In 2009, Facundo Cabral was set to tour Guatemala, the place where he was shot and killed Saturday morning.

The much-admired Argentine folk singer in a 2009 interview with the spanish language La Prensa Libre recalled Guatemala - which he visited for the first time as a singer about three decades earlier - as a country with whom he had a friendship and where I have learned much. The interview was republished online after Saturday's shooting.

Guatemala has always been a luminous place for me, and I'm very happy to go, he said.

Carlos Menocal, Minister for Governance, told reporters on Saturday that the attack in Guatemala City was perpetrated by unknown assailants traveling in three vehicles near Cabral's vehicle, according to La Prensa Libre.

Cabral was headed to the airport from his hotel as a passenger in a Range Rover driven by concert promoter Henry Farina.

Everything indicates that the attack was directed toward Farina and not Cabral, Menocal said, because the trajectory of the bullets was from right to left, toward the driver's seat.

Farina was injured but police had not yet spoken to him at the time the statement was made. An investigation is ongoing.


Cabral said the 2009 tour was meant as a goodbye because he was physically weak due to age. It would be a testament to my experience which I leave to the youth who are just starting to live.

He was asked by interviewer Alfredo Vicente what that testament would be.

That life is an invaluable gift, that we are born to live, and that [life] can only be lived in love, he said.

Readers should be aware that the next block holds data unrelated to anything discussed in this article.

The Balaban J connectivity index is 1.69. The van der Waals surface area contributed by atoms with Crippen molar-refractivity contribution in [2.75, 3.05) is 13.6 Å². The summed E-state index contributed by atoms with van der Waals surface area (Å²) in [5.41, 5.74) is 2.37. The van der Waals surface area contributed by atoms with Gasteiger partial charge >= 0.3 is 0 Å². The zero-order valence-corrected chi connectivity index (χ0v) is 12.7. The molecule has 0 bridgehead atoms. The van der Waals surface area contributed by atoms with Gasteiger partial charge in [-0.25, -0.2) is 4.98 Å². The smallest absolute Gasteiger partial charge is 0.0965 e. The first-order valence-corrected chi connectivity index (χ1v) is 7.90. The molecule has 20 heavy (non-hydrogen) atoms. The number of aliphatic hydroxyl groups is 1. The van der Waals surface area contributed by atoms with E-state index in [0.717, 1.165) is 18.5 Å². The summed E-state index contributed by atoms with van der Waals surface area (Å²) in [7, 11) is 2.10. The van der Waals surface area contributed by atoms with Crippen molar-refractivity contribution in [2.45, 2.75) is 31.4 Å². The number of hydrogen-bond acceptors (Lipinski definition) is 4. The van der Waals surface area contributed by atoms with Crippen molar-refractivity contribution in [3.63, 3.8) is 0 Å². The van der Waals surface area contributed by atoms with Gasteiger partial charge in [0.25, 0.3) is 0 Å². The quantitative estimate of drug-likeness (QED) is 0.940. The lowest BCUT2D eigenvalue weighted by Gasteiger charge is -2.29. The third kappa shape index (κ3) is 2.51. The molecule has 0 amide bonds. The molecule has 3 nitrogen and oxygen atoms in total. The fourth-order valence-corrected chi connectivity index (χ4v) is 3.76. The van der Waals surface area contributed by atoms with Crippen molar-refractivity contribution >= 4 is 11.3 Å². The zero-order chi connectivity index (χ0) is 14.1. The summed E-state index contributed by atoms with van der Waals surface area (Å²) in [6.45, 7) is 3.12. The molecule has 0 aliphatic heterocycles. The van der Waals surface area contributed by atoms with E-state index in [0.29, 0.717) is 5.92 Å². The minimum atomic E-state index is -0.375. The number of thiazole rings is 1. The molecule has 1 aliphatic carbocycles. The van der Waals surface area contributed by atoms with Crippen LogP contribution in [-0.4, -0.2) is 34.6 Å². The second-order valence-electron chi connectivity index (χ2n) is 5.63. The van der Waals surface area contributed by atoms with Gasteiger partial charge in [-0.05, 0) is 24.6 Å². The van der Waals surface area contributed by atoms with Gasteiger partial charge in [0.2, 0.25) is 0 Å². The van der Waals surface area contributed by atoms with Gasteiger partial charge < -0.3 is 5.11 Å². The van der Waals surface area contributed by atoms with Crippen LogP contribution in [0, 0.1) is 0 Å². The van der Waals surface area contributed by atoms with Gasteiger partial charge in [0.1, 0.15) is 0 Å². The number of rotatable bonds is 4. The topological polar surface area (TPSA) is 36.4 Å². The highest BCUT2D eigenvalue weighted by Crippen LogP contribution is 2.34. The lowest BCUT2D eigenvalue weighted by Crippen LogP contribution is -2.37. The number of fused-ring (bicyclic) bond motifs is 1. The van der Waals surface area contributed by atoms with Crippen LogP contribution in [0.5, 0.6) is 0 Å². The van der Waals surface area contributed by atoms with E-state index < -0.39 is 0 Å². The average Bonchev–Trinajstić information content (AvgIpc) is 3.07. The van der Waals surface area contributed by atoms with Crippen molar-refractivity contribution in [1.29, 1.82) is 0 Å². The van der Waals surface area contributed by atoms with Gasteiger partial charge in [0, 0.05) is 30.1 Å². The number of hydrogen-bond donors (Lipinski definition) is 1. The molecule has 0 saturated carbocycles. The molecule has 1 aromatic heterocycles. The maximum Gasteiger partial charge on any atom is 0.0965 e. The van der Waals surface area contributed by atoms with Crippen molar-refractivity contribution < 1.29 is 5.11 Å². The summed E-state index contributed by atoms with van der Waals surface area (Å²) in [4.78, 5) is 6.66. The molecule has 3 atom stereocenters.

Cabral also recalled the many countries he had visited during his career, saying he learned much from nations with pre-Columbian cultures such as Peru, Guatemala, and Mexico and India. He also said he learned much artistically and intellectually in Europe, mentioning France, Italy, Spain and Portugal where my relatives came from.

I'm very thankful to the world. From January 1, 1960 I've been in 165 countries. I'm not very competitive but it's a record.

He was asked if it had been music that motivated him to go to so many places.

Cabral said it started with Christianity. My prompt to walk the world was the great news that Jesus brought: That the Father is only one. The news excited me and there I knew there that if there is only one father, humanity is a single family ... we're just one country. What I don't understand is how so many people don't understand.

He was asked what his message would be for Guatemala's public, where people live with so much insecurity.

Violence has become globalized. Violence ... is stupidity. Pope John Paul II said that we should globalize solidarity. We are brothers. We live so much better when we respect each other, he said.

Cabral remarked upon his physical condition, saying he did not expect he would travel again and thought he would stay in contact with many people in the world because now they're going to help me stay in touch with the youth through the Internet.

Artistically, it's difficult because I barely walk and see little. My skeleton no longer wants to follow. I'm very thankful to God and feel the need to share to give him thanks.

He was asked how he would share with people.

Through life experiences because personal experience is what reaches people most. People didn't tell me that life is a party, I've proved it. They didn't tell me the world is rich, I walked it. Mother Teresa, who was a great friend, said I wasn't an artist, that I was a witness because I gave my testimony of life, and she was right. That's how I see it because I made my life a work of art, and that work is not in books or in music. My work of art is to live, and it really belongs to God, who took me by the hand.